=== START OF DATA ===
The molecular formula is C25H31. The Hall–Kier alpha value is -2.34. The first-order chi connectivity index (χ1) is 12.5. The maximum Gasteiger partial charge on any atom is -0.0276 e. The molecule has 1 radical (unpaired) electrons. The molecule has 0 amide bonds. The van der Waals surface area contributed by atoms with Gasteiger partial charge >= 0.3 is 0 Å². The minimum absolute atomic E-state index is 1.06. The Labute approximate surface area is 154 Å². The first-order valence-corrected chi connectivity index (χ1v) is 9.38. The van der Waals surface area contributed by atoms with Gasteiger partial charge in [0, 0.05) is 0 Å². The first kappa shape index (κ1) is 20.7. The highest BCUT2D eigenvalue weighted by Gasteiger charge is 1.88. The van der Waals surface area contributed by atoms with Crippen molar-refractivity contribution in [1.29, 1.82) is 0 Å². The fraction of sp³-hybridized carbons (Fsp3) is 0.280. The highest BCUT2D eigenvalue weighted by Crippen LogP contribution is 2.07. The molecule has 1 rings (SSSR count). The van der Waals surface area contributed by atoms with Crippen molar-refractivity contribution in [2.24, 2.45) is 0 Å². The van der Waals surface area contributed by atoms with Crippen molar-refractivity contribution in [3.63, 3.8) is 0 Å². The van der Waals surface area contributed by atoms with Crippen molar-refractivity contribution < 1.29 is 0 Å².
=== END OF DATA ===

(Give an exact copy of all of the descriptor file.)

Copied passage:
The molecular formula is C25H31. The Hall–Kier alpha value is -2.34. The first-order chi connectivity index (χ1) is 12.5. The maximum Gasteiger partial charge on any atom is -0.0276 e. The molecule has 1 radical (unpaired) electrons. The molecule has 0 amide bonds. The van der Waals surface area contributed by atoms with Gasteiger partial charge >= 0.3 is 0 Å². The minimum absolute atomic E-state index is 1.06. The Labute approximate surface area is 154 Å². The first-order valence-corrected chi connectivity index (χ1v) is 9.38. The van der Waals surface area contributed by atoms with Gasteiger partial charge in [0, 0.05) is 0 Å². The first kappa shape index (κ1) is 20.7. The highest BCUT2D eigenvalue weighted by Gasteiger charge is 1.88. The van der Waals surface area contributed by atoms with Crippen molar-refractivity contribution in [1.29, 1.82) is 0 Å². The fraction of sp³-hybridized carbons (Fsp3) is 0.280. The highest BCUT2D eigenvalue weighted by Crippen LogP contribution is 2.07. The molecule has 1 rings (SSSR count). The van der Waals surface area contributed by atoms with Crippen molar-refractivity contribution in [2.24, 2.45) is 0 Å². The van der Waals surface area contributed by atoms with Crippen molar-refractivity contribution in [3.63, 3.8) is 0 Å². The van der Waals surface area contributed by atoms with Crippen molar-refractivity contribution < 1.29 is 0 Å².